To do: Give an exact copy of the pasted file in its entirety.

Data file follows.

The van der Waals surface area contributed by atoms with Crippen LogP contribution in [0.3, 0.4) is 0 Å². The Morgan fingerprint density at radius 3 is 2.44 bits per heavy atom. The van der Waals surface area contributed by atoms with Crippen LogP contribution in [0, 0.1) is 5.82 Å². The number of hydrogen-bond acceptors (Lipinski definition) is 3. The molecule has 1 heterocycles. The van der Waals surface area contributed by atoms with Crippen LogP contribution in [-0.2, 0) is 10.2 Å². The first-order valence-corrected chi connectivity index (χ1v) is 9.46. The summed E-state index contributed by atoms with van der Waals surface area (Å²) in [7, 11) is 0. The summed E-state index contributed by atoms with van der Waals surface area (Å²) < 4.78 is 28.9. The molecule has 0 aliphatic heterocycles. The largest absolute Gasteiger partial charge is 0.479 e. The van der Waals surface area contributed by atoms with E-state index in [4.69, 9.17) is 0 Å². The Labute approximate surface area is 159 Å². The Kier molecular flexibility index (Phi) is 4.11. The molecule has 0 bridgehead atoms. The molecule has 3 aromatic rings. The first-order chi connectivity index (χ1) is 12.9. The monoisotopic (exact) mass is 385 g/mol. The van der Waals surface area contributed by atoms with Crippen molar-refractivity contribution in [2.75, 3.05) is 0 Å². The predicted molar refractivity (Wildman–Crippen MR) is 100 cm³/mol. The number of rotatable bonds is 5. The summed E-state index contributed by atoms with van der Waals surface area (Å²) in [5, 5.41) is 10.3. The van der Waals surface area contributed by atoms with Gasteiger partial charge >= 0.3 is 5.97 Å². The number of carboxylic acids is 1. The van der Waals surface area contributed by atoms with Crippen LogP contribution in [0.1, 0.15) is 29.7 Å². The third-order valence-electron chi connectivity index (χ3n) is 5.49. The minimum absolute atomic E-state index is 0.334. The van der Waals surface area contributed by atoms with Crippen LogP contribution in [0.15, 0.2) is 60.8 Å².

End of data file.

The van der Waals surface area contributed by atoms with Crippen LogP contribution in [0.3, 0.4) is 0 Å². The Morgan fingerprint density at radius 3 is 2.44 bits per heavy atom. The van der Waals surface area contributed by atoms with Crippen LogP contribution in [0, 0.1) is 5.82 Å². The number of hydrogen-bond acceptors (Lipinski definition) is 3. The molecule has 1 heterocycles. The van der Waals surface area contributed by atoms with Crippen LogP contribution in [-0.2, 0) is 10.2 Å². The first-order valence-corrected chi connectivity index (χ1v) is 9.46. The summed E-state index contributed by atoms with van der Waals surface area (Å²) in [7, 11) is 0. The summed E-state index contributed by atoms with van der Waals surface area (Å²) < 4.78 is 28.9. The molecule has 0 aliphatic heterocycles. The largest absolute Gasteiger partial charge is 0.479 e. The van der Waals surface area contributed by atoms with E-state index in [4.69, 9.17) is 0 Å². The Labute approximate surface area is 159 Å². The Kier molecular flexibility index (Phi) is 4.11. The molecule has 0 bridgehead atoms. The molecule has 3 aromatic rings. The first-order chi connectivity index (χ1) is 12.9. The monoisotopic (exact) mass is 385 g/mol. The van der Waals surface area contributed by atoms with Crippen molar-refractivity contribution in [2.75, 3.05) is 0 Å². The predicted molar refractivity (Wildman–Crippen MR) is 100 cm³/mol. The number of rotatable bonds is 5. The summed E-state index contributed by atoms with van der Waals surface area (Å²) in [5, 5.41) is 10.3. The van der Waals surface area contributed by atoms with Gasteiger partial charge >= 0.3 is 5.97 Å². The number of carboxylic acids is 1. The van der Waals surface area contributed by atoms with Crippen LogP contribution in [0.1, 0.15) is 29.7 Å². The third-order valence-electron chi connectivity index (χ3n) is 5.49. The minimum absolute atomic E-state index is 0.334. The van der Waals surface area contributed by atoms with Crippen LogP contribution in [0.15, 0.2) is 60.8 Å².